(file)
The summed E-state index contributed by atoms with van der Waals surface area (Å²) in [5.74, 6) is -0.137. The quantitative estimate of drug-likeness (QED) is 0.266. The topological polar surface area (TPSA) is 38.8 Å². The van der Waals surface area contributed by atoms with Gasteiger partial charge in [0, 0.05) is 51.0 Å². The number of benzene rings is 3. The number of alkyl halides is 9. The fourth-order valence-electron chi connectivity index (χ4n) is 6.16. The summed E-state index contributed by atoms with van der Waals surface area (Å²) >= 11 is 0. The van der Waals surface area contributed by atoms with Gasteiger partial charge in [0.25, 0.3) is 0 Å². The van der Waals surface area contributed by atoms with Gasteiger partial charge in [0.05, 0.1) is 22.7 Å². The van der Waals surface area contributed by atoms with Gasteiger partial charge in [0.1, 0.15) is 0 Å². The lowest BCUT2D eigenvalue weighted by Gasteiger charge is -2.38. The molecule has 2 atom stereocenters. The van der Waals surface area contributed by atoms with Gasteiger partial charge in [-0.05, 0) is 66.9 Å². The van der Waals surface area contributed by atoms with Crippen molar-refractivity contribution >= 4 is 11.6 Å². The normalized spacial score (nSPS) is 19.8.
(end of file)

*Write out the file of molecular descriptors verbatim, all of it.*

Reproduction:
The summed E-state index contributed by atoms with van der Waals surface area (Å²) in [5.74, 6) is -0.137. The quantitative estimate of drug-likeness (QED) is 0.266. The topological polar surface area (TPSA) is 38.8 Å². The van der Waals surface area contributed by atoms with Gasteiger partial charge in [0, 0.05) is 51.0 Å². The number of benzene rings is 3. The number of alkyl halides is 9. The fourth-order valence-electron chi connectivity index (χ4n) is 6.16. The summed E-state index contributed by atoms with van der Waals surface area (Å²) >= 11 is 0. The van der Waals surface area contributed by atoms with Gasteiger partial charge in [0.25, 0.3) is 0 Å². The van der Waals surface area contributed by atoms with Gasteiger partial charge in [0.05, 0.1) is 22.7 Å². The van der Waals surface area contributed by atoms with Gasteiger partial charge in [0.1, 0.15) is 0 Å². The lowest BCUT2D eigenvalue weighted by Gasteiger charge is -2.38. The molecule has 2 atom stereocenters. The van der Waals surface area contributed by atoms with Gasteiger partial charge in [-0.05, 0) is 66.9 Å². The van der Waals surface area contributed by atoms with Crippen molar-refractivity contribution >= 4 is 11.6 Å². The normalized spacial score (nSPS) is 19.8.